“We felt that before we could bring an agreement to closure, we needed to brief the incoming administration because they would actually have to follow through. We didn’t have the ability to do that,” Sherman said, adding “President Clinton made a very tough decision to end the talks.”
Whether more time would have made a difference, Sherman wouldn’t speculate. But she said the lesson then was the same as the situation now faced with Iran.
“There can be an opportunity, but you have to bring it to closure,” Sherman said. “When people ask me if we are going to get to an agreement this week, I have said that I believe we can but I don’t know if we will, because until you do, you haven’t.”
Sherman shies away from comparisons between the North Korean negotiations and today’s diplomacy with Iran, calling them “entirely different countries.” Both sought relief from punishing sanctions, but Pyongyang was completely isolated from the rest of the world, while Iran prides itself on international engagement. North Korea’s nuclear program was more advanced than Iran's is now, far more than the international community even knew at the time.
“The times are different, the capabilities are different, the cultures are different, the circumstances are different,” Sherman said.
Critics in Israel and on Capitol Hill maintain the North Korea example bolsters an important theory: that even if a deal is struck, there is no guarantee Iran will honor it.
After initially cutting off direct talks with Pyongyang, Clinton’s successor - President George W. Bush - joined a six-nation diplomatic process with North Korea. Following a 2006 nuclear test by Pyongyang, the so-called Six Party Talks struck a deal for North Korea to dismantle its nuclear program in exchange for substantial aid and the lifting of U.S. sanctions.
That deal fell apart, followed by fits and starts of diplomacy that have ultimately been unsuccessful in curbing North Korea’s nuclear ambitions. In the 13 years since Albright and Sherman visited Pyongyang, North Korea has conducted two nuclear tests and launched countless long-range missiles, and its nuclear program continues unabated.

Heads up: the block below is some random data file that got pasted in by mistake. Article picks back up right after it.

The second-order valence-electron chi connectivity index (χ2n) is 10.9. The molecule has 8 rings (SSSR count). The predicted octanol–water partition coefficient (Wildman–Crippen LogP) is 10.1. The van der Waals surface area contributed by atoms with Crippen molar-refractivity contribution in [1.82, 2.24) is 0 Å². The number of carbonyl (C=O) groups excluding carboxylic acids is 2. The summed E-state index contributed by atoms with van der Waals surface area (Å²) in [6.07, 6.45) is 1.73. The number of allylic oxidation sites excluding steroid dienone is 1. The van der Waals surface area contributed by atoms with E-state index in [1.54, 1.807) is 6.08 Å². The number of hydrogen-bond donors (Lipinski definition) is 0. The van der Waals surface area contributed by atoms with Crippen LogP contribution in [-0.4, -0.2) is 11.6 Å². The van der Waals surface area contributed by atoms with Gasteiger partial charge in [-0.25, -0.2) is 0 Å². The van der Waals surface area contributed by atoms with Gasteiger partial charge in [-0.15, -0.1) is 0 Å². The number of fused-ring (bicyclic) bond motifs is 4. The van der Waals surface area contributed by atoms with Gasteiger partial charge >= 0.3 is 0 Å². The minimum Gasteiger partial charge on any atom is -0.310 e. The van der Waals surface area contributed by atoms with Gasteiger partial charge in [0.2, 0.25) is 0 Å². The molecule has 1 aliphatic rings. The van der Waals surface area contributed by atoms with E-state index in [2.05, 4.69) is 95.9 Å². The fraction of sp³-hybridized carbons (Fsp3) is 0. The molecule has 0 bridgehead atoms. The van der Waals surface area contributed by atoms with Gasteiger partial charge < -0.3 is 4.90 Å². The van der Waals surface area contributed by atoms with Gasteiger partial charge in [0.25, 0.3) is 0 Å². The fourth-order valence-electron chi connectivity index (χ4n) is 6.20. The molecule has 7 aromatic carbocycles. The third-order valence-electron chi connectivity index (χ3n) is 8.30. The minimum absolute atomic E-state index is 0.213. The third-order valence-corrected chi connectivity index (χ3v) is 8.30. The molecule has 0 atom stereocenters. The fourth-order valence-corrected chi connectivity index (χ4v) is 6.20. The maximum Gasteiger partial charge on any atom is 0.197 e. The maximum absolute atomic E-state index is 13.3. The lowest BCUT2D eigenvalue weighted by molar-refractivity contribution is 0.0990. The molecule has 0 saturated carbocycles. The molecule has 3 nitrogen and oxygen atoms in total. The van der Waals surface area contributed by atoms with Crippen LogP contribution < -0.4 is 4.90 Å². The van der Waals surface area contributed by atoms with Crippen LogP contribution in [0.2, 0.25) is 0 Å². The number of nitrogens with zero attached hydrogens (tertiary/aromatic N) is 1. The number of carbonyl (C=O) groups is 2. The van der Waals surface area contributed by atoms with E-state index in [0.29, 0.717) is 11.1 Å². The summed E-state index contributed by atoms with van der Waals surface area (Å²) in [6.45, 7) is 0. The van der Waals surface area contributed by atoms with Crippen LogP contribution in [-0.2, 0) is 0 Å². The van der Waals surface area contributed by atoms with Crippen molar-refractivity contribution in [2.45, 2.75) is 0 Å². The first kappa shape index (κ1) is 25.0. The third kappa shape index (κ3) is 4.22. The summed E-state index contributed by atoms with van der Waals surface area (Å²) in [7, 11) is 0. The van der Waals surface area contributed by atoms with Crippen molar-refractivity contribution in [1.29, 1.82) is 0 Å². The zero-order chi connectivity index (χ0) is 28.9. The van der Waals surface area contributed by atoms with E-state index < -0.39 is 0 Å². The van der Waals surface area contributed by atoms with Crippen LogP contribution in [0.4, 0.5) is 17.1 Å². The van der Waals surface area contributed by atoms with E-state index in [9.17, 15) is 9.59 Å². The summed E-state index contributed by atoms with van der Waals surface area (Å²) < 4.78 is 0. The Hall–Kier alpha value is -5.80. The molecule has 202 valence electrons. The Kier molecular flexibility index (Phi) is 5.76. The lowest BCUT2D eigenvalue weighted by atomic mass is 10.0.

Now Sherman is one of three women sitting across from the Iranian delegation, along with European Union foreign policy chief Catherine Ashton and her deputy, Helga Schmid.
Gary Saymore, who stepped down earlier this year as President Barack Obama’s top adviser on arms control and weapons proliferation, called Sherman an “iron fist in a velvet glove.”
A current aide was more blunt, saying simply about the boss: "She's badass"
“She is very personable and pleasant and polite, but she is tough as nails,” Saymore said. “It all comes down to an issue of trust, I trust her to negotiate the best deal under the circumstances.”
Saymore noted the circumstances may never be more in Sherman’s favor. Iranian President Hassan Rouhani is under pressure from hardliners to lift sanctions quickly. The Obama administration is eager strike a deal before Congress imposes more sanctions that could cause Iran to accelerate its program and reprise the diplomatic tit-for-tat that has existed between the countries for years.
Sherman called herself merely “the face of a very deep, broad and intricate” U.S. effort to negotiate with Iran.
But she is the one sitting across from Iranian Foreign Minister Mohammad Javad Zarif. And she knows, as lead negotiator, that the fate of the talks will hinge on what she and her counterparts will be able to extract from the Iranian side.
“I have always said good negotiators ultimately try to get more than they give,” she said. “And at the very least not give more than they get.”